Guymon-Petro Mercantile was one of the largest wholesale grocery-distributing firms in southwest Kansas and expanded its operation into Dodge City. The business shuttered and the location in Dodge City now is the Guymon Petro Bar and Grill, 301 Fourth Ave.
The company moved out of the building in Hutchinson in 1944. Different companies occupied the space until Stevens Plumbing bought the building in 1949.
In 1953, KTVH, now KWCH, tested television equipment at the building while waiting for their studio to be completed.
“The first TV signals sent from Hutchinson originated from the mill,” according to the historical society.
Scott Cooley said Jason and Karmen Davenport bought the building from the Stevens family in 2010 "for a good deal." The Davenports turned a section on the main floor into a living area. Scott Cooley works as a business development officer at Heartland Credit Union. Jen Cooley runs Evolution Salon and Day Spay. Additionally, they have about 10 rental properties.
Any spare time they have now is spent at the Stevens Building.
Same goes for Landry.
The Cooleys thought about expanding the salon and spa for some time. They looked at 10 N. Main when it was vacant before QueenBee Marketing moved in, but they decided it didn’t fit into their plans.
Ultimately, there were two selling points for the Stevens Building: the city constructing a parking lot across the street and Stevens Plumbing being good at what they did. Every inch of the building, Scott Cooley said, is lined with sprinklers.
“It was really ahead of its time,” Scott Cooley said about the dry pipe sprinkler system.
The sprinkler system is more evident in the basement, where anyone 6 feet or taller risks hitting their head on the sprinkler system. The large wood beams with cast iron bases that hold up the building make it even harder to navigate around the basement.
“If a bomb goes off, this (building) is where I would want to be,” Scott Cooley said.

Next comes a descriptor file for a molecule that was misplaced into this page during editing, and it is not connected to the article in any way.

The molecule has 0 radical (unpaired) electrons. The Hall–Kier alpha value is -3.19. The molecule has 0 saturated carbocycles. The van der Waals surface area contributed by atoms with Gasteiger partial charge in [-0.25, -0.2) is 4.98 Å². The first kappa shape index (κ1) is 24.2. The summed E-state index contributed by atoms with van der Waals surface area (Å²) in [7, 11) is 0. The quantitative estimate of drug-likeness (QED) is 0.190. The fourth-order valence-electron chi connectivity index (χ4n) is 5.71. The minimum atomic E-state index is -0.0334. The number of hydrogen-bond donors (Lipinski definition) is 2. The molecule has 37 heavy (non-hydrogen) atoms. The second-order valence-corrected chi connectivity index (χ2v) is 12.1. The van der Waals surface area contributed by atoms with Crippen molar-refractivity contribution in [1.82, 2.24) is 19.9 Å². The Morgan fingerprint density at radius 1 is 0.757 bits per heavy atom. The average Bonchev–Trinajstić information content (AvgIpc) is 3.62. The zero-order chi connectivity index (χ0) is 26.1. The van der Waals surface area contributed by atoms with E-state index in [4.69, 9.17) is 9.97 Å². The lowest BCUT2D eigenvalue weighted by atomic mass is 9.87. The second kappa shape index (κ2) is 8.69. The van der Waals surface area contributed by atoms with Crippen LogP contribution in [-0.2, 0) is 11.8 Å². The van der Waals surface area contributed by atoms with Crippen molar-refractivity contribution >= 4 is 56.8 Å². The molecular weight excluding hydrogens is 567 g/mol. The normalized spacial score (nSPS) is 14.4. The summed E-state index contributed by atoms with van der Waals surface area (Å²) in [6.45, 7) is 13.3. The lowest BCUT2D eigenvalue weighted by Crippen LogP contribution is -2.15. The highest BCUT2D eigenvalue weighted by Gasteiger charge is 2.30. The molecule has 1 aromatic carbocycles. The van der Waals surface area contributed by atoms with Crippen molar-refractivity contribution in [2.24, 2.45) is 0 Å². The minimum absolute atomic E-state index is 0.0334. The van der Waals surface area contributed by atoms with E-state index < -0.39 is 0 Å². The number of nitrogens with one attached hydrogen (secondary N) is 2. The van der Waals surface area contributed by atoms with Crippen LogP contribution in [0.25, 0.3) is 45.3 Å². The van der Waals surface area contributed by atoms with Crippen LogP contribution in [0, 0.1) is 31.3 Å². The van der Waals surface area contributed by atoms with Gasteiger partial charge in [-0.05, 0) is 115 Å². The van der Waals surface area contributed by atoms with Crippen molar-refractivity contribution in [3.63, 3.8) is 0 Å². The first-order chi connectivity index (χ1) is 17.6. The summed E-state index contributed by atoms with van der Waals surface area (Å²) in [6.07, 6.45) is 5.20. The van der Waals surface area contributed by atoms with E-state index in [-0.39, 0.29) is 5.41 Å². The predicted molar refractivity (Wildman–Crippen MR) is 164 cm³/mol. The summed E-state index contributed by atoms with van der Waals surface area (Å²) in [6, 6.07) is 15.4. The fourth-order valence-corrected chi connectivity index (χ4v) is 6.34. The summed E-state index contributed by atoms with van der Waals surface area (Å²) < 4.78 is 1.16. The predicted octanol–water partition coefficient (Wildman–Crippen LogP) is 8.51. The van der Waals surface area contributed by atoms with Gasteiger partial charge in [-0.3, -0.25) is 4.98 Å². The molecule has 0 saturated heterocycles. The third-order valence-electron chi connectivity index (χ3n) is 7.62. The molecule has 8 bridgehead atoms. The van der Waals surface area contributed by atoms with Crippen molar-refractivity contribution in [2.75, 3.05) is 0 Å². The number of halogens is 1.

The first phase the Cooleys have planned is the retail space on the main level. They want to complete the work by the end of the year or the beginning of 2019. The space will nearly double the salon and spa to almost 7,000 square feet.
Jen Cooley said she will also double her staff to about 20.
They will hear back within the next two months about a $250,000 grant from the Kansas Department of Commerce. Those dollars are earmarked for exterior work and code improvements.
The two retail spaces will be divided by a glass partition at the top of the stairwell. The space for lease will have one of the two, double-door vaults in it. They will use about $85,000 of their own money toward the first phase.
Phase two will start the extra heavy lifting. It will include finishing the living area the Davenports started on the first floor and then working on the second-floor living area and possible Airbnb.
There’s a massive room on that level the Cooleys still haven’t figured out a purpose for it. Scott Cooley joked it would be a go-kart track.
They plan to use historic tax credits in the second phase which will include a third-floor living space that the Cooleys plan to move into one day. The third-floor living area will be the suite with roof access to the north building that they will turn into a patio space.
Right now, the third floor is a stark contrast to the wood floors Landry buffs with a Swiffer. Bird droppings have caused the wood to feel liking stepping on a sponge in parts.
The plan is to keep the loading docks on the south side and add an entrance for renters to access their apartment. They plan to add disabilities access to the building as well. They will also need to install a new elevator in the existing elevator shaft that Scott Cooley thought was from around 1900 based on the company that built it — the Warner Elevator Mfg. Co.
Scott Cooley said John “Jack” Stevens, who died in 2007, has a son living in Colorado. He planned to check if the son wanted any of the blueprints or items they found.
If not, he plans to frame certain items and hang them in the building.
“It’s kinda Hutchinson’s story to me,” Scott Cooley said. “I kinda feel we are just the stewards of the building.”